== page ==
Joyce Lynn (Jolyn) Sadler Winter is survived by her five children: Schahara Suzanne Winter and husband Rusty Hudelson of Levelland, Texas; Scheryl Sharisse Winter and husband Doug Williams of Ardmore; Scharmagne Suzette Winter and husband Saad Hineidi of Dallas; Christopher Thomas Winter and wife Christine of Clarkston, Wash.; and Schaunon Simone Winter and husband Mark Gilman of Evergreen, Colo. Her grandchildren include, Tania Hudelson-Moody and Stuart; Matt Williams; Darcy Hudelson-Lewis and Bobby; Zack Williams and Autumn; Elizabeth Findlay and Regina; Chris Gilman; Carson Winter; Schyeler Gilman; Bridger Winter; Sierra Gilman; Hannah Winter. She was great-grandmother to Samuel Moody, Madison Moody-Partain and Brent, Zan Williams, Remi Williams, and Van Lewis. She was sister-in-law to Wally Winter and Nico, and aunt to many nieces and nephews. Joyce Winter is preceded in death by her husband Bennie Nyles Winter, parents Ed and Georgia Sadler, sisters Inez Shoemaker, Argeree (Ree) Pearson, Ella Mae Stevens, Mallinee (Molly) Carter, and brother Don Sadler.  
Our family would like to thank the Wilson Nursing Center for the exceptional care and love shown to our mother and a special thank you to Maranda Betz and family for excellent home care. In lieu of flowers and a service, Joyce Lynn Winter will be cremated. Her ashes will be joined with her beloved husband Bennie N. Winter’s ashes, which will feed the earth of the historic Winter Cemetery (established by cavalryman, saddler, and frontier rancher Charles Winter) at their shared and beautiful Sandy Bear Creek monument. The surviving family members will host a private ceremony for them both, honoring and celebrating their lives and relating memories under the shade trees of Sandy Bear, Bennie and Joy together again, just as it should be. The family requests that donations be made to the Alzheimer’s Foundation.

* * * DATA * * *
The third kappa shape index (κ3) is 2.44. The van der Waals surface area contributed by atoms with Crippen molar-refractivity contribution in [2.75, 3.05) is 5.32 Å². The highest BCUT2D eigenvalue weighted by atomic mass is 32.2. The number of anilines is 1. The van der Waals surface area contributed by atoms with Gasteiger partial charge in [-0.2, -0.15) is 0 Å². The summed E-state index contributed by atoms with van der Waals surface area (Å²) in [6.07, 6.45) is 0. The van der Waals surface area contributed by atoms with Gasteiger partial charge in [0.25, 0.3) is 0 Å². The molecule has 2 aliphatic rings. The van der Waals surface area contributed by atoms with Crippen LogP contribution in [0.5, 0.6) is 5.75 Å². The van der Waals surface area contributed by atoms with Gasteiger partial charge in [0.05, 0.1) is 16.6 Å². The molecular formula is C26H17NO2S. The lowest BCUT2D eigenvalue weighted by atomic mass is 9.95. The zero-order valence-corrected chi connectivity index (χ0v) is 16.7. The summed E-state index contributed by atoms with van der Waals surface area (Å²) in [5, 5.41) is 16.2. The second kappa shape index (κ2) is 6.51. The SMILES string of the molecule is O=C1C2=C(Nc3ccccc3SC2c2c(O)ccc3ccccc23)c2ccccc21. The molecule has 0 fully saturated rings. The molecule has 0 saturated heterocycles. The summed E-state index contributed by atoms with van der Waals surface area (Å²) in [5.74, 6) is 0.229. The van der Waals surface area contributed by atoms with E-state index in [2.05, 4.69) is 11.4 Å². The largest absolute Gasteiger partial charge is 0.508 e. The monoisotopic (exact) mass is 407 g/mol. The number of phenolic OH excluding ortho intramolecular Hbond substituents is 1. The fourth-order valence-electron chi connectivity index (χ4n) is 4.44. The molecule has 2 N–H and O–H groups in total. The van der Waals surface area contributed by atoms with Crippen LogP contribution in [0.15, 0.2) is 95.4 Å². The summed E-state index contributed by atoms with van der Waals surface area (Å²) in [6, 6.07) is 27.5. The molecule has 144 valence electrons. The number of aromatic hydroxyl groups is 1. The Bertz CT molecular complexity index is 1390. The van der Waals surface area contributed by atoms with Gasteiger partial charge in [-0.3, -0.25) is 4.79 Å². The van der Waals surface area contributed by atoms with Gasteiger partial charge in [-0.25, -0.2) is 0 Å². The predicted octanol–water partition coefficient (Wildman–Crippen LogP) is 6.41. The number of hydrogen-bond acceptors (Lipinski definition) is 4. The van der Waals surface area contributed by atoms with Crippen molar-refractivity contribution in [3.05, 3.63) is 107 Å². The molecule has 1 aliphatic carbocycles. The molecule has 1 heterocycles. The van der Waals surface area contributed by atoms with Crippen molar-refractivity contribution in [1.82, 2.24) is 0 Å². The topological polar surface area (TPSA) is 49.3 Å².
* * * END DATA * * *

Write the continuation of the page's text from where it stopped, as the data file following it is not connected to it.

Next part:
We love and will miss our matriarch, who endeared herself to everyone she met. Well, done sweet mamma. Well done. We will anticipate the time you open the door of your new home, spread your welcoming arms as you did in this life, and we again get to hear you say to each of your children and loved ones, “Get in here!”
Services are “Entrusted To” Hale’s Funeral Home of Davis.
Online condolences may be offered at halesfuneralhomes.com.